A jury decided ADPI should pay PDG $130.6 million, and the two parties later entered a settlement agreement where PDG took back the majority of its dental clinic spaces and other assets of the practice that had been owned by ADPI.
The experience made Park Dental dentist leaders think about how they wanted to move forward in their large group practice and solidified their stance in making the dentist the authority on all practice issues.
“We are a doctor-owned, doctor-managed and doctor-operated dental group,” Dr. Marshall said. “Our culture, value system and key processes are aligned to ensure consistency across every practice location. We are patient-centered in all decisions and all actions, and we strive for the highest level of clinical care and personal service.”
Their values include giving back. It’s Park Dental’s belief that providing dental care for underserved patients and participating in community service, such as Give Kids A Smile and Missions of Mercy events, is imperative to living up to its mission. Park Dental not only provides care for underserved patients at special events but every day in its offices.
“We think it’s very, very important to be a part of the community and providing services,” Dr. Marshall said. “It’s part of our roots. We try to be engaged beyond our metropolitan area.”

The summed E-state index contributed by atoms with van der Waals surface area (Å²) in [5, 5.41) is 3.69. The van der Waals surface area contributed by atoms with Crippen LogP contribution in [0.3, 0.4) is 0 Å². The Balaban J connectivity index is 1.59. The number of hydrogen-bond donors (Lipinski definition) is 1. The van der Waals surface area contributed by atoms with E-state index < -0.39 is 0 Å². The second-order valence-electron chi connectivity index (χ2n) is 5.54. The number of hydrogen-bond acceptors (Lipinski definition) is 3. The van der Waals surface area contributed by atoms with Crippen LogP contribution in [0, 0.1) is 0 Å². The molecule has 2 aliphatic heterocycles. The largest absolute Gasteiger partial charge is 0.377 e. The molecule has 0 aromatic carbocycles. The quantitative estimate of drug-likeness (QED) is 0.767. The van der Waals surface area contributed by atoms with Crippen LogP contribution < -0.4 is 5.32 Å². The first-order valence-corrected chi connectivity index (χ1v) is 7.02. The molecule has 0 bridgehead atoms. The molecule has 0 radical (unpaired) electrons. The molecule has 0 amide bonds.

Their legal battle also gave them the tools to be able to advise other dentists who may be interested in joining or forming their own group practice.
“Do your homework. Do a lot of research. Ask a lot of difficult questions,” Dr. Marshall said. “It becomes complex because I think most dentists don’t know the right questions to ask. The questions that are most important are about decision making, control and patient care.”
Dr. Jamie Sledd, CDP member, believes it’s important for CDP to learn from the Park Dental group’s experience to provide guidance for new or transitioning dentists who are interested in joining a group practice. Dr. Sledd said she is impressed with Park Dental’s group practice model and got the impression they are similar to solo practitioners, just on a grander scale.
“There are pros and cons to that,” Dr. Sledd said. “The larger scale has greater buying power and they can certainly rely on each other for support through decision making, research, continuing education, management, etc. Solo practitioners, like myself, have to go elsewhere to find those things.”
Above everything, Park Dental dentist leaders say dentists should ask themselves what type of group practice they want to affiliate with.
“Do you want to be in a group that’s just sharing the benefits of cost savings or do you want to be in a group of dentists that is working together with a common set of principles and beliefs?” said Dr. Gulon.
At the CDP meeting, Drs. Gulon and Marshall stressed Park Dental’s commitment to organized dentistry and, specifically, to the ADA.
“As of today, we at Park Dental commit to you that 100 percent of our owner and associate dentists will be ADA members by Sept. 1,” Dr. Marshall said. “This will be an investment of more than $150,000 annually in organized dentistry. We are committed to our patients and our profession.”